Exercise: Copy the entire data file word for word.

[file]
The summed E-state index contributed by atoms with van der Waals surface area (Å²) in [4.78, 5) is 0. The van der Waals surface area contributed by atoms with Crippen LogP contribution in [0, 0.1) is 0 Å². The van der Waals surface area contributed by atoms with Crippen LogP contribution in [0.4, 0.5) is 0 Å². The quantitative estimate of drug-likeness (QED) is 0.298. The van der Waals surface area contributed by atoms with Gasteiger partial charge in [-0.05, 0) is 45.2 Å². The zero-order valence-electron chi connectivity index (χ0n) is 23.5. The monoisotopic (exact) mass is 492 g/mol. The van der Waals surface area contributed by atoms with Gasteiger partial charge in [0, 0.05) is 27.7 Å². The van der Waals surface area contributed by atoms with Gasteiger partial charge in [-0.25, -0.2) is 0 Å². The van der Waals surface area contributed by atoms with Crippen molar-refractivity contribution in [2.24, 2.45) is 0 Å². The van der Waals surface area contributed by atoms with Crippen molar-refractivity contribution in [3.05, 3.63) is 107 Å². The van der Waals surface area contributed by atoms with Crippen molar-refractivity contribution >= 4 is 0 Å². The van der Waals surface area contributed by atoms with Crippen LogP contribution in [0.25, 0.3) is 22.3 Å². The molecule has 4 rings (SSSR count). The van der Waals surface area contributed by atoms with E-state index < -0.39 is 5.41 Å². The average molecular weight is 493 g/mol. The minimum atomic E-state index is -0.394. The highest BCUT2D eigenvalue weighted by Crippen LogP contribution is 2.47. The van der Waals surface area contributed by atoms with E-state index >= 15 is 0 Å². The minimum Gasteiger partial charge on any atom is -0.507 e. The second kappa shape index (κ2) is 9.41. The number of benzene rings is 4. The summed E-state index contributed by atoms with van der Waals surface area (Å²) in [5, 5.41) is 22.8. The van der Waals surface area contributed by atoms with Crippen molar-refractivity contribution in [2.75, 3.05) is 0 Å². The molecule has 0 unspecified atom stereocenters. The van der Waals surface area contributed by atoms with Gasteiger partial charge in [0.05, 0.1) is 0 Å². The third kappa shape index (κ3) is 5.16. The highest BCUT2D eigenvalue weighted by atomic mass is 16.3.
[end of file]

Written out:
The summed E-state index contributed by atoms with van der Waals surface area (Å²) in [4.78, 5) is 0. The van der Waals surface area contributed by atoms with Crippen LogP contribution in [0, 0.1) is 0 Å². The van der Waals surface area contributed by atoms with Crippen LogP contribution in [0.4, 0.5) is 0 Å². The quantitative estimate of drug-likeness (QED) is 0.298. The van der Waals surface area contributed by atoms with Gasteiger partial charge in [-0.05, 0) is 45.2 Å². The zero-order valence-electron chi connectivity index (χ0n) is 23.5. The monoisotopic (exact) mass is 492 g/mol. The van der Waals surface area contributed by atoms with Gasteiger partial charge in [0, 0.05) is 27.7 Å². The van der Waals surface area contributed by atoms with Gasteiger partial charge in [-0.25, -0.2) is 0 Å². The van der Waals surface area contributed by atoms with Crippen molar-refractivity contribution in [2.24, 2.45) is 0 Å². The van der Waals surface area contributed by atoms with Crippen molar-refractivity contribution in [3.05, 3.63) is 107 Å². The van der Waals surface area contributed by atoms with Crippen molar-refractivity contribution >= 4 is 0 Å². The van der Waals surface area contributed by atoms with Crippen LogP contribution in [0.25, 0.3) is 22.3 Å². The molecule has 4 rings (SSSR count). The van der Waals surface area contributed by atoms with E-state index < -0.39 is 5.41 Å². The average molecular weight is 493 g/mol. The minimum atomic E-state index is -0.394. The highest BCUT2D eigenvalue weighted by Crippen LogP contribution is 2.47. The van der Waals surface area contributed by atoms with E-state index >= 15 is 0 Å². The minimum Gasteiger partial charge on any atom is -0.507 e. The second kappa shape index (κ2) is 9.41. The number of benzene rings is 4. The summed E-state index contributed by atoms with van der Waals surface area (Å²) in [5, 5.41) is 22.8. The van der Waals surface area contributed by atoms with Crippen molar-refractivity contribution in [2.75, 3.05) is 0 Å². The molecule has 0 unspecified atom stereocenters. The van der Waals surface area contributed by atoms with Gasteiger partial charge in [0.05, 0.1) is 0 Å². The third kappa shape index (κ3) is 5.16. The highest BCUT2D eigenvalue weighted by atomic mass is 16.3.